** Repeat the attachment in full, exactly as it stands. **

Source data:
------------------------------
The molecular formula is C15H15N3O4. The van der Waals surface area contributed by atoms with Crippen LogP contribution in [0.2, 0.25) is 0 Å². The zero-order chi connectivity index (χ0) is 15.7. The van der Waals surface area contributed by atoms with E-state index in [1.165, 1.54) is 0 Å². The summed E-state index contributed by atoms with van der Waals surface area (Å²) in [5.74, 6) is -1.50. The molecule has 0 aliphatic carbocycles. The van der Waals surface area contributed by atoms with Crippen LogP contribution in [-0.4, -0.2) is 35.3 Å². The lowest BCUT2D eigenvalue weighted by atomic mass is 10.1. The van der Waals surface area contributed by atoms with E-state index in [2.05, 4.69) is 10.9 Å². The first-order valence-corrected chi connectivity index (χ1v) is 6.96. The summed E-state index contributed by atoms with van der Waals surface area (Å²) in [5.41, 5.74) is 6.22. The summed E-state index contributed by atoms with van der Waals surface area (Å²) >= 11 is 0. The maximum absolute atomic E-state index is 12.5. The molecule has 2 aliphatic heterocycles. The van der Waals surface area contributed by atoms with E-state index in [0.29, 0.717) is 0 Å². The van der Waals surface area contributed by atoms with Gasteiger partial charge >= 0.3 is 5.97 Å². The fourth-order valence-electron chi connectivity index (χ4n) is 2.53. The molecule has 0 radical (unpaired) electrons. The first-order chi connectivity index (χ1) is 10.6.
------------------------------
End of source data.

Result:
The molecular formula is C15H15N3O4. The van der Waals surface area contributed by atoms with Crippen LogP contribution in [0.2, 0.25) is 0 Å². The zero-order chi connectivity index (χ0) is 15.7. The van der Waals surface area contributed by atoms with E-state index in [1.165, 1.54) is 0 Å². The summed E-state index contributed by atoms with van der Waals surface area (Å²) in [5.74, 6) is -1.50. The molecule has 0 aliphatic carbocycles. The van der Waals surface area contributed by atoms with Crippen LogP contribution in [-0.4, -0.2) is 35.3 Å². The lowest BCUT2D eigenvalue weighted by atomic mass is 10.1. The van der Waals surface area contributed by atoms with E-state index in [2.05, 4.69) is 10.9 Å². The first-order valence-corrected chi connectivity index (χ1v) is 6.96. The summed E-state index contributed by atoms with van der Waals surface area (Å²) in [5.41, 5.74) is 6.22. The summed E-state index contributed by atoms with van der Waals surface area (Å²) >= 11 is 0. The maximum absolute atomic E-state index is 12.5. The molecule has 2 aliphatic heterocycles. The van der Waals surface area contributed by atoms with E-state index in [0.29, 0.717) is 0 Å². The van der Waals surface area contributed by atoms with Gasteiger partial charge >= 0.3 is 5.97 Å². The fourth-order valence-electron chi connectivity index (χ4n) is 2.53. The molecule has 0 radical (unpaired) electrons. The first-order chi connectivity index (χ1) is 10.6.